Rudy Project Wing: From Concept to Complete Speed (Part 2)

From Part 1: ...A handful of prototypes from those contenders were created, which would be packed and travel from Treviso to Immenstaad for the next phase: prototype testing.


In this round of testing, variations of a new helmet were placed on a headform (and torso) within the Immenstaad wind tunnel in Germany. The helmets were tested in four yaw sweeps out to 20 degrees, gathering both aerodynamic data, but also that all-important cooling data.

“It was truly unique to be able to measure both drag forces and cooling effects across a range of yaw angles,” Ballard said. “We were able to gather a lot of fantastic data, calculating both the speed of the helmet with the frontal vent plug in and out, as well as quantifying cooling in a measure of watts with the vent plug out. It’s a mix of data we’d never seen before, but made for data that helped the Rudy Project team in their design considerations, to make it fast, but provide a significant level of cooling that wasn’t a detriment to the speed of the helmet.”

With this data, we were able to finally narrow to the final design for the Wing. It was done: a helmet that could tolerate a wide variety of riding styles and parameters with speed, comfort, adjustability and a high degree of cooling demanded by today’s athlete. The Wing had taken flight.


After a nine-month timeline, we went into production for a few test units for one final confirmation in the wind tunnel—with Andreas Dreitz himself. It would be the final chance at proof of concept. It performed as we expected: beautifully.

“We asked him to ride in his normal position, as well as others—we had him look down, look back, to test typical age group dynamics and positions,” Ballard said. “We had him in and within a 10th of a watt, we could repeat the performance improvements versus the Wing 57 he had previously been riding.” We were very happy—we made Andreas faster, but more importantly, we proved the Wing would be faster for a wide range of athletes, in different positions. It’s a helmet designed—and proven—to be fast for everyone.”

Andi Dreitz was first off the bike at the Florida IM 70.3 in 2021 Photo: @higgybaby001


Rudy Project was grateful to learn that ERO Sports, a bicycle and athlete aerodynamics testing company based in the Los Angeles area, took a keen interest in the Wing helmet upon launch.

Given his testing experience, ERO Sports manager Jim Manton saw the Rudy Project Wing on its launch as something that might prove to be fast. So, he bought one helmet to serve as his testing unit, and took it upon himself to find out. “Helmets have been going through a lot of changes over the last few years,” Manton said. “The shorter-tail helmets are where a lot of companies are going, as they’re consistent among a wide range of athletes. I saw the Wing and thought it’s not too wide, not too long, and looked like it had a great shape.”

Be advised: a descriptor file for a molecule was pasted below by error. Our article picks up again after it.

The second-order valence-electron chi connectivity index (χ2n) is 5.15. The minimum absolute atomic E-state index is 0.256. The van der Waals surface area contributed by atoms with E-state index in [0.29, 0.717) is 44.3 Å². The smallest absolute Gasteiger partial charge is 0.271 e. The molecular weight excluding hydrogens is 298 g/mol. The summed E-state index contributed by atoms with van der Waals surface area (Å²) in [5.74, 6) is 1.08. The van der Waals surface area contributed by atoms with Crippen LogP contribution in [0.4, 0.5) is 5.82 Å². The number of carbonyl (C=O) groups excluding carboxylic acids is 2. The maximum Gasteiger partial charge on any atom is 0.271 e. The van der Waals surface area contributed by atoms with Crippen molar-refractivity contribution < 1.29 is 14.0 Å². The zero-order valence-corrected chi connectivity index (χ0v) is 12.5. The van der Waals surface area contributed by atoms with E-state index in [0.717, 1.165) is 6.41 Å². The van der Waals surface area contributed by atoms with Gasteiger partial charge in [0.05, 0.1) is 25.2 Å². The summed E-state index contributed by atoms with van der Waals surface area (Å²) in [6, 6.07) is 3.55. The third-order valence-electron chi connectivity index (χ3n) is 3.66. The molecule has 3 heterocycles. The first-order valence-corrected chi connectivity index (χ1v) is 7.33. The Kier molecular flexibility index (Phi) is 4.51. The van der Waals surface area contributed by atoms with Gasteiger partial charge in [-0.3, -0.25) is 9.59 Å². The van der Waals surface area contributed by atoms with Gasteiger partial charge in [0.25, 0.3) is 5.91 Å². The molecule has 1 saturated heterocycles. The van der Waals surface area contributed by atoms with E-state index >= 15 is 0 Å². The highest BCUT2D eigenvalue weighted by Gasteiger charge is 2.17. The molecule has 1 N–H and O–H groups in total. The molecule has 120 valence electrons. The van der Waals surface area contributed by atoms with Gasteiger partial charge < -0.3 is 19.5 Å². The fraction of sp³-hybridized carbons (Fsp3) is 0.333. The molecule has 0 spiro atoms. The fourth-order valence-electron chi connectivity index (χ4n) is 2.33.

“But looking fast is one thing,” Manton added. “Performing is another.”

Manton’s testing is unique in that it takes place not in a wind tunnel or velodrome, but outdoors—on open roads, while riding. Using a highly-sensitive AeroLab AeroPro Outdoor Aero Sensor affixed to the front of a bike, a rider in a repeatable position then makes several passes on a flat stretch of road, each pass capturing wind speed and importantly, wind yaw, simultaneously. With athlete and bike tared out of the equation, and the consideration of not just wind speed but also the angle at which it’s experienced, the aero sensor is capable of capturing and collecting numbers that best represent true real-world, normal conditions testing.

Manton brought four athletes to the test along the Santa Ana River trail in Yorba Linda, Calif., and was intent on bringing a representative range of athletes. Three were Hawaii Ironman triathlon qualifiers. Two were females, two were males. One was a middle-of-pack triathlete, riding a road bike with clip-on aerobars. It was a truly wide range of levels and experiences. Each athlete conducted three one-kilometer out-and-back runs, riding in two positions: a standard position, and a head tucked “turtle” position, and every rider was told to wear the helmet in the position they felt most comfortable, so as to yield authentic data with the helmet in a naturally-acquired position. All testing passes were with the Wing visor locked in place, and with the vent hole uncovered. With each pass, Manton grabbed data from the aero sensor, zeroed it out, and sent the athletes back out for another test run.

Empirical Findings

ERO Sports laid out its findings in a white sheet, showing that indeed, the Wing tested fastest overall, and tested fastest on all but one rider. “The Rudy Project Wing did great—on all but one athlete it was the fastest helmet,” Manton said. “It was really impressive.”


While the data was favorable, Manton said it was the intangible feedback that he found quite interesting: the Rudy Project Wing was the most comfortable helmet among all tested. “We didn’t solicit any of the feedback, but a lot of them said it was their favorite helmet because it stayed in place, or loved the dial and accessibility. He also said riders said their field of view was also greater with the Rudy Project Wing. “The riders all said they would try to glance up the road through the vent holes at the top of the Giro and POC helmet, which blocked their visibility, but had no such problem with the Rudy Project helmet,” Manton said.

The riders also found cooling to be a significant advantage on the Wing. “Neither the Giro Aerohead Ultimate nor the POC Cerebel have vent holes, and our testers told us that lack of cooling was something they noticed,” Manton said. “We tested with the Wing helmet’s plug out, and the riders all said they found it more comfortable than the others with air moving through it.”